In the above example, the `.isnull()`

method returns a *Boolean* DataFrame of the same size as `store_items`

and indicates with `True`

the elements that have `NaN`

values and with `False`

the elements that are not. Let's see an example:

## Example 2 b. Return boolean True/False for each element if it is a NaN

`store_items.isnull()`

In Pandas, logical `True`

values have numerical value 1 and logical `False`

values have numerical value 0. Therefore, we can count the number of `NaN`

values by counting the number of logical `True`

values. In order to count the total number of logical `True`

values we use the `.sum()`

method twice. We have to use it twice because the first sum returns a Pandas Series with the sums of logical `True`

values along columns, as we see below:

## Example 2 c. Count NaN down the column.

`store_items.isnull().sum()`

bikes 0

glasses 1

pants 0

shirts 1

shoes 0

suits 1

watches 0

dtype: int64

Instead of counting the number of `NaN`

values we can also do the opposite, we can count the number of *non-NaN* values. We can do this by using the `.count()`

method as shown below:

## Example 3. Count the total non-NaN values

*# We print the number of non-NaN values in our DataFrame*

print('Number of non-NaN values in the columns of our DataFrame:\n', store_items.count())

Number of non-NaN values in the columns of our DataFrame:

bikes 3

glasses 2

pants 3

shirts 2

shoes 3

suits 2

watches 3

dtype: int64

# Eliminating NaN Values

Now that we learned how to know if our dataset has any `NaN`

values in it, the next step is to decide what to do with them. In general, we have two options, we can either** delete or replace** the

`NaN`

values. In the following examples, we will show you how to do both.We will start by learning how to eliminate rows or columns from our DataFrame that contain any `NaN`

values. The `.dropna(axis)`

method eliminates any *rows* with `NaN`

values when `axis = 0`

is used and will eliminate any *columns* with `NaN`

values when `axis = 1`

is used.

Tip: Remember, you learned that you can read

axis = 0as "down" and

axis = 1as "across" the given Numpy ndarray or Pandas dataframe object.

Let’s see some examples.

## Example 4. Drop rows having NaN values

*# We drop any rows with NaN values*

store_items.dropna(axis = 0)

## Example 5. Drop columns having NaN values

*# We drop any columns with NaN values*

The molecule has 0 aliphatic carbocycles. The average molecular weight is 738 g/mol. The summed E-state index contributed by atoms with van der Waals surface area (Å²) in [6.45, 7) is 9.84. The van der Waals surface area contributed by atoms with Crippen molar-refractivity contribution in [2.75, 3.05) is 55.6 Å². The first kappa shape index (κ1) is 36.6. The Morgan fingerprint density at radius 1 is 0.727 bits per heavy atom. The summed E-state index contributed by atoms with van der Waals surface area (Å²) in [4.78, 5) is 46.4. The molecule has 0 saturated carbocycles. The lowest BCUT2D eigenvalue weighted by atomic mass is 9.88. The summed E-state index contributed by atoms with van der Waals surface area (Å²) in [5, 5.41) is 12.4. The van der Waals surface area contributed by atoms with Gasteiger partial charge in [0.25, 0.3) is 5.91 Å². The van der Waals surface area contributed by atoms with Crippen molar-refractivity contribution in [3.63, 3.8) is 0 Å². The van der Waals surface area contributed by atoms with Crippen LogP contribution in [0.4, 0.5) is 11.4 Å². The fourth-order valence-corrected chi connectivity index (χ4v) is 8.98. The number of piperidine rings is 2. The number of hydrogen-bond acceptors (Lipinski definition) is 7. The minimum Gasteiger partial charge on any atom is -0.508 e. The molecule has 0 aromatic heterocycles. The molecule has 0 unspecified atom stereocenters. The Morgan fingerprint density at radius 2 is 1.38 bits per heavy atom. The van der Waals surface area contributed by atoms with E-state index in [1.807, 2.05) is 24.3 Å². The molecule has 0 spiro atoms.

store_items.dropna(axis = 1)

Notice that the `.dropna()`

method eliminates (drops) the rows or columns with `NaN`

values out of place. This means that the original DataFrame is not modified. You can always remove the desired rows or columns in place by setting the keyword `inplace = True`

inside the `dropna()`

function.

## Substituting NaN Values

Now, instead of eliminating `NaN`

values, we can replace them with suitable values. We could choose for example to replace all `NaN`

values with the value 0. We can do this by using the `.fillna()`

method as shown below.

## Example 6. Replace NaN with 0

*# We replace all NaN values with 0*

store_items.fillna(0)

We can also use the `.fillna()`

method to replace `NaN`

values with previous values in the DataFrame, this is known as ** forward filling**. When replacing

`NaN`

values with forward filling, we can use previous values taken from columns or rows. The `.fillna(method = 'ffill', axis)`

will use the forward filling (`ffill`

) method to replace `NaN`

values using the previous known value along the given `axis`

. Let's see some examples:## Example 7. Forward fill NaN values down (axis = 0) the dataframe

*# We replace NaN values with the previous value in the column*

store_items.fillna(method = 'ffill', axis = 0)

Notice that the two `NaN`

values in **store 3** have been replaced with previous values in their columns. However, notice that the `NaN`

value in **store 1** didn't get replaced. That's because there are no previous values in this column, since the `NaN`

value is the first value in that column. However, if we do forward fill using the previous row values, this won't happen. Let's take a look:

## Example 8. Forward fill NaN values across (axis = 1) the dataframe

*# We replace NaN values with the previous value in the row*

store_items.fillna(method = 'ffill', axis = 1)

We see that in this case all the `NaN`

values have been replaced with the previous row values.

Similarly, you can choose to replace the `NaN`

values with the values that go after them in the DataFrame, this is known as *backward filling*. The `.fillna(method = 'backfill', axis)`

will use the backward filling (`backfill`

) method to replace `NaN`

values using the next known value along the given `axis`

. Just like with forward filling we can choose to use row or column values. Let's see some examples:

## Example 9. Backward fill NaN values down (axis = 0) the dataframe

*# We replace NaN values with the next value in the column*

store_items.fillna(method = 'backfill', axis = 0)

Notice that the `NaN`

value in **store 1** has been replaced with the next value in its column. However, notice that the two `NaN`